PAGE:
The presented results of the study showed that the 5G standard is highly patented. In total 95,526 patents have been declared for 5G which breaks down to 21,571 unique patent families. Only 44% of these patent families have yet been granted. However, as most 5G patents are rather recently filed one will expect the rate of granted patents to further increase in the coming years. Most 5G patents were declared between 2017 and 2019 showing a sharp increase year by year. And as the 5G standard development is not yet completed further patent declarations are expected in the upcoming years. It is also worth mentioning that 24% of the patents declared for 5G have previously already been declared for 4G. This shows that some 4G technologies are still relevant for the new 5G specifications.
Figure: Number of declared 2G, 3G, 4G and 5G families
The share of Chinese market players has been increasing
The results of the study show that Huawei (CN), ZTE (CN), Samsung (KR), LG (KR), Nokia (FI), Ericsson (SE) and Qualcomm (US) are among the leaders of 5G patents. The study further identifies new market players that were not around for the 4G development. Here the Chinese companies Guangdong Oppo (CN), Vivo Mobile (CN), FG Innovation (CN), Spreadtrum Communications (CN) and the Taiwanese ASUSTeK Computer (TW) are new in the top 5G patent owner.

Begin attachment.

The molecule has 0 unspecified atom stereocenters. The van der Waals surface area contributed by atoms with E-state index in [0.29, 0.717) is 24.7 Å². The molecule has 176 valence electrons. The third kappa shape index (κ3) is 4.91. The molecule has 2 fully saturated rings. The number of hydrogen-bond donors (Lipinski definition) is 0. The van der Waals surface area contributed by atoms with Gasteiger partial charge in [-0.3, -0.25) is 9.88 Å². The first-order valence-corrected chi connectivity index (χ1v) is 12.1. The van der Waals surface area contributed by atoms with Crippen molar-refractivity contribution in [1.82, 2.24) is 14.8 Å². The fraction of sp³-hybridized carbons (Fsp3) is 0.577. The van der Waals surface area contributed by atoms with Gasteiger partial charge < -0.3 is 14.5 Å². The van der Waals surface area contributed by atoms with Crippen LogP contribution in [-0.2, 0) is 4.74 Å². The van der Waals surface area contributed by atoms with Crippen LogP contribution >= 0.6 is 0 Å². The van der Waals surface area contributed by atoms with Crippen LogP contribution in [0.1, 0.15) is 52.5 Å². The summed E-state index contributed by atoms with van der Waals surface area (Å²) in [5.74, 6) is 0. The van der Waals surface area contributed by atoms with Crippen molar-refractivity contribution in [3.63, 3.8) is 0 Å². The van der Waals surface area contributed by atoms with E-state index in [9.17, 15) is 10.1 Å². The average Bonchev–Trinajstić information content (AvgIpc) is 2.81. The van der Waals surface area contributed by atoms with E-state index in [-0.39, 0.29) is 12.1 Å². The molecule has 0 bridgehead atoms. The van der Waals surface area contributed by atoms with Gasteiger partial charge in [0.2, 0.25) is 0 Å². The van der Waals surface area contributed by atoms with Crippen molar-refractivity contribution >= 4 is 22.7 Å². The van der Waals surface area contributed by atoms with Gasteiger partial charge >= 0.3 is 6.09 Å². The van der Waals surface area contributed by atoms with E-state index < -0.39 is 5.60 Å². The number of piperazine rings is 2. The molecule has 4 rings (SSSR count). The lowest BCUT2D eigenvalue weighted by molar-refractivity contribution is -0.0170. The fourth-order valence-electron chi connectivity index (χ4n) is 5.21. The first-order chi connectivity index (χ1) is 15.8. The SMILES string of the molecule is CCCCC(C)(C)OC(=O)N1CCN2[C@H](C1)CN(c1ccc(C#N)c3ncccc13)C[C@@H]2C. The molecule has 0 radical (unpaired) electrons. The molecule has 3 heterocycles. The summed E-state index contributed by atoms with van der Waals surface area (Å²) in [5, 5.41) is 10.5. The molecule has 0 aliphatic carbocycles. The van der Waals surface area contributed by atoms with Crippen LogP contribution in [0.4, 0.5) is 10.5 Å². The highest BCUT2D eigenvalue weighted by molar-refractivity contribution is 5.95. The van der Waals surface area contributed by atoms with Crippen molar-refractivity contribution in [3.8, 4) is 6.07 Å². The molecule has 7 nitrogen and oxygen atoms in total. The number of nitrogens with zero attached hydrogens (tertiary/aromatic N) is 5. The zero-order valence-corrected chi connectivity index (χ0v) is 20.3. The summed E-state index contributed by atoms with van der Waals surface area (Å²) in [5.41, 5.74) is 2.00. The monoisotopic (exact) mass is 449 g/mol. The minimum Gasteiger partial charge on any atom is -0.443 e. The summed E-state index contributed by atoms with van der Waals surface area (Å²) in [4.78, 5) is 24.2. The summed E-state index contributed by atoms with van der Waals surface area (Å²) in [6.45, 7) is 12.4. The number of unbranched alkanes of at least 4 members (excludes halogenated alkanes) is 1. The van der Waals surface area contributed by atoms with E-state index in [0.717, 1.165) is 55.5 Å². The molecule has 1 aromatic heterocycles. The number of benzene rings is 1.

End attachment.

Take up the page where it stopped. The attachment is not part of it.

The study also investigated companies’ participation in the standards development, where technical contributions submitted to the 3GPP (3rd Generation Partnership Project) – the standard body that develops telecommunication standards such as 3G, 4G and 5G . The main 4G standard developers such as Huawei, Ericsson, Nokia, Qualcomm, ZTE and Samsung and LG are again strong players for the 5G development. Here again the data shows increasing participation from new and upcoming Chinese players.